Find a book

A Book a Month

We can send a book a month for six or twelve months - the perfect gift. More »

2 February 2015

The ‘fortnightly letters’ have now been salvaged, printed out and archived in a Cambridge Imprint box


but a quick re-read shows that a recurrent theme of January is – royalty statements. This is how it goes. We work out how many books have been sold, which is quite a complicated thing to do based on how many books have been printed, how many are left in King’s Lynn and how many are in the shop. Then we begin the statements; these basically calculate the seven and a half per cent royalty on copies sold to Gardeners and Bertrams; copies sold to other bookshops; copies sold for £12; and copies sold for £10. Then this total has to be turned into a quasi-professional-looking royalty statement. Then the cheques have to be written or, increasingly, sort codes and account numbers asked for. Meanwhile there is the nightmare of royalties from e-books. (And in fact the VAT issue has become so complicated that we have decided not to sell books from our website for the moment.) There there are the extras like foreign rights or radio broadcasts. To total up every last thing and send the money will take us until the end of March. By which time it is only nine months until the process starts again. And is why we look a bit grim-faced when people say at talks, I presume your books are out of copyright? How much easier it would be if they were! On the other hand we would not sell many books now that free e-books have become ubiquitous. (And we have decided that it is ridiculous to pretend this isn’t the case and have put a list on our website of ‘our’ books, eg. Amours de VoyageThe Mystery of Mrs Blencarrow, that are free to download.)

Meanwhile we had time to have an office outing to Testament of Youth; Lydia sobbed throughout, the rest of us were slightly dry-eyed but very glad to have seen it, especially the battlefield or rather hospital scenes which were extraordinary. The actress who played Vera Brittain was convincing but too beautiful, and it was difficult not to fixate on her wonderful clothes.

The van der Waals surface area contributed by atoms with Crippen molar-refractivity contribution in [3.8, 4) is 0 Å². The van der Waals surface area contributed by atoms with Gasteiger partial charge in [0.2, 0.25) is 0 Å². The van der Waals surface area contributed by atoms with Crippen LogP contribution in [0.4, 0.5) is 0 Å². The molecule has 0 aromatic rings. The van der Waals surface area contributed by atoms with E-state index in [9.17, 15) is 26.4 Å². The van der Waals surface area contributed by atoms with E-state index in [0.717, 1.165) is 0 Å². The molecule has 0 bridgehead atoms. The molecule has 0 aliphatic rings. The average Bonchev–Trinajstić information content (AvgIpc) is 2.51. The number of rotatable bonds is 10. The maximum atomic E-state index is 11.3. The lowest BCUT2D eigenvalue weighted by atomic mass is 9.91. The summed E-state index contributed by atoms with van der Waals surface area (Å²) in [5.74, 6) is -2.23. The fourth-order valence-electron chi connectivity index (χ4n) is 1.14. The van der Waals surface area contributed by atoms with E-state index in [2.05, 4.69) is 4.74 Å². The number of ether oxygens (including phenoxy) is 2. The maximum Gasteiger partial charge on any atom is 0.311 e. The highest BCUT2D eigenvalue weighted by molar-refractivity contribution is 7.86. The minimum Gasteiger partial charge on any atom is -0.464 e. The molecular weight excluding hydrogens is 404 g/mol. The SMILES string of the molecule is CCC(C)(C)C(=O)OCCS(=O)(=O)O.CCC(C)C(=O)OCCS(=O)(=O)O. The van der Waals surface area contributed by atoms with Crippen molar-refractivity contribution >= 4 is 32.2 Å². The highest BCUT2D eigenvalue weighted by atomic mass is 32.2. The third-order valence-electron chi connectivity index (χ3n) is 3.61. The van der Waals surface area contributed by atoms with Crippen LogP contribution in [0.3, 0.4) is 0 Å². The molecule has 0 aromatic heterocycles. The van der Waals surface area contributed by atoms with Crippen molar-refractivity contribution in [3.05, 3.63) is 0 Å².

It is sad that John Bayley has died, he was always such a friend to the kind of books we love (and indeed his wife Iris Murdoch was only a whisper away from being a writer that we adore just as much as ‘our’ writers): there was a good obituary in the Economist. An exhibition has just opened at the Foundling Museum called Babies and Bloomsbury which celebrates Jacob Epstein’s bronzes of children. (He lived in Brunswick Square and would often have come in to 59 Lamb’s Conduit Street since it was then a grocer.) Here is a good piece about the exhibition.


Up the Women, the suffragette series, has returned to the BBC. It is glorious, marvelous, very very funny and simply not to be missed.

There are still three weeks before the deadline for submissions for the new Amy Levy Prize.

The Moroni  exhibition has finished but we cannot resist his Portrait of a Tailor, who is so startlingly lifelike.


Martin Rees wrote a charming tribute to Stephen Hawking in the New Statesman, it’s worth reading the eloquent praise of one great mind for another.

And as the cold weather continues in the UK we try and remind ourselves that soon it will be spring and we may be able to enjoy a jugful of double pink roses, Spanish irises and the nameless blue flower to be seen in Velazquez’s painting of The Infanta Margarita Teresa of Spain in a Red Dress 1653.


Nicola Beauman

59 Lambs Conduit Street

Back to top